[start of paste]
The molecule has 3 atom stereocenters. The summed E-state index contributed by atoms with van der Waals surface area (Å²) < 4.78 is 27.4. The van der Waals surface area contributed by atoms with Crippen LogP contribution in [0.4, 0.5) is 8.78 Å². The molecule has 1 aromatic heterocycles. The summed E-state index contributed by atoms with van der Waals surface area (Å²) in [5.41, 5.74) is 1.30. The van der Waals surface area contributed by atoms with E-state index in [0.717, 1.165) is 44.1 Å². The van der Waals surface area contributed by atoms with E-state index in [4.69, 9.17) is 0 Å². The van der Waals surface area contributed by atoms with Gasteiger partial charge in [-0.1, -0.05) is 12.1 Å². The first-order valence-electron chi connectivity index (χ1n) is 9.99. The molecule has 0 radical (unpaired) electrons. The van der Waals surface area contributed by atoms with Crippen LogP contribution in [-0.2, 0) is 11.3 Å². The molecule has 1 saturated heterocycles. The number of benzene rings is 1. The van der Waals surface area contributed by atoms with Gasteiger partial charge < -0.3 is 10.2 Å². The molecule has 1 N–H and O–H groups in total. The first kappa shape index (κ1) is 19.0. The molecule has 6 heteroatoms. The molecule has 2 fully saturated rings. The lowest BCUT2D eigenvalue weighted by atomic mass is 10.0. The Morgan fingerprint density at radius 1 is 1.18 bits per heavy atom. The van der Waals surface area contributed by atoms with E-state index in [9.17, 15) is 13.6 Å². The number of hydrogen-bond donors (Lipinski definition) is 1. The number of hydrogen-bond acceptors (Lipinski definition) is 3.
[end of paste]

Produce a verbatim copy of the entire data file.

The molecule has 3 atom stereocenters. The summed E-state index contributed by atoms with van der Waals surface area (Å²) < 4.78 is 27.4. The van der Waals surface area contributed by atoms with Crippen LogP contribution in [0.4, 0.5) is 8.78 Å². The molecule has 1 aromatic heterocycles. The summed E-state index contributed by atoms with van der Waals surface area (Å²) in [5.41, 5.74) is 1.30. The van der Waals surface area contributed by atoms with E-state index in [0.717, 1.165) is 44.1 Å². The van der Waals surface area contributed by atoms with E-state index in [4.69, 9.17) is 0 Å². The van der Waals surface area contributed by atoms with Gasteiger partial charge in [-0.1, -0.05) is 12.1 Å². The first-order valence-electron chi connectivity index (χ1n) is 9.99. The molecule has 0 radical (unpaired) electrons. The van der Waals surface area contributed by atoms with Crippen LogP contribution in [-0.2, 0) is 11.3 Å². The molecule has 1 saturated heterocycles. The number of benzene rings is 1. The van der Waals surface area contributed by atoms with Gasteiger partial charge < -0.3 is 10.2 Å². The molecule has 1 N–H and O–H groups in total. The first kappa shape index (κ1) is 19.0. The molecule has 6 heteroatoms. The molecule has 2 fully saturated rings. The lowest BCUT2D eigenvalue weighted by atomic mass is 10.0. The Morgan fingerprint density at radius 1 is 1.18 bits per heavy atom. The van der Waals surface area contributed by atoms with E-state index in [9.17, 15) is 13.6 Å². The number of hydrogen-bond donors (Lipinski definition) is 1. The number of hydrogen-bond acceptors (Lipinski definition) is 3.